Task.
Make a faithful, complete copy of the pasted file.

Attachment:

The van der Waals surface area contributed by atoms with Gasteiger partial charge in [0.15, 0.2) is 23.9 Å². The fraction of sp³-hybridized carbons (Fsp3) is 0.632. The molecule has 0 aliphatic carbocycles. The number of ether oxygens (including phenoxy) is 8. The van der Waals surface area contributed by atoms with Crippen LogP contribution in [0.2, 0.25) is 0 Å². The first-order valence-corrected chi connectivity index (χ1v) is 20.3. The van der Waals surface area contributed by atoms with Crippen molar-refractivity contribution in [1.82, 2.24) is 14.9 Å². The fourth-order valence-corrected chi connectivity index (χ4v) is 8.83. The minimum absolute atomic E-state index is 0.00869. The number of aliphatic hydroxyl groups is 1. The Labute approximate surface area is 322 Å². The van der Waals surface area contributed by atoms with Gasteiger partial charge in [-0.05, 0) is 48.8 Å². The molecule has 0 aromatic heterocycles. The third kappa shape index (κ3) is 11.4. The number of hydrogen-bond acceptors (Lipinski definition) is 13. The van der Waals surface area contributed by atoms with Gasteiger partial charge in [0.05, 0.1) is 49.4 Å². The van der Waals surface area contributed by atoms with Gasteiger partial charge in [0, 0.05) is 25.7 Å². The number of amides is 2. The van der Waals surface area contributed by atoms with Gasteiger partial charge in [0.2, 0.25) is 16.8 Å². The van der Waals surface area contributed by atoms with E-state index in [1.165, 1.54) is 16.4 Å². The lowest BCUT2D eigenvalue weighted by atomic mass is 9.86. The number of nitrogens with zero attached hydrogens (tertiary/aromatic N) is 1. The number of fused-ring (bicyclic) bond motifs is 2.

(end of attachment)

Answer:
The van der Waals surface area contributed by atoms with Gasteiger partial charge in [0.15, 0.2) is 23.9 Å². The fraction of sp³-hybridized carbons (Fsp3) is 0.632. The molecule has 0 aliphatic carbocycles. The number of ether oxygens (including phenoxy) is 8. The van der Waals surface area contributed by atoms with Crippen LogP contribution in [0.2, 0.25) is 0 Å². The first-order valence-corrected chi connectivity index (χ1v) is 20.3. The van der Waals surface area contributed by atoms with Crippen molar-refractivity contribution in [1.82, 2.24) is 14.9 Å². The fourth-order valence-corrected chi connectivity index (χ4v) is 8.83. The minimum absolute atomic E-state index is 0.00869. The number of aliphatic hydroxyl groups is 1. The Labute approximate surface area is 322 Å². The van der Waals surface area contributed by atoms with Gasteiger partial charge in [-0.05, 0) is 48.8 Å². The molecule has 0 aromatic heterocycles. The third kappa shape index (κ3) is 11.4. The number of hydrogen-bond acceptors (Lipinski definition) is 13. The van der Waals surface area contributed by atoms with Gasteiger partial charge in [0.05, 0.1) is 49.4 Å². The van der Waals surface area contributed by atoms with Gasteiger partial charge in [0, 0.05) is 25.7 Å². The number of amides is 2. The van der Waals surface area contributed by atoms with Gasteiger partial charge in [0.2, 0.25) is 16.8 Å². The van der Waals surface area contributed by atoms with E-state index in [1.165, 1.54) is 16.4 Å². The lowest BCUT2D eigenvalue weighted by atomic mass is 9.86. The number of nitrogens with zero attached hydrogens (tertiary/aromatic N) is 1. The number of fused-ring (bicyclic) bond motifs is 2.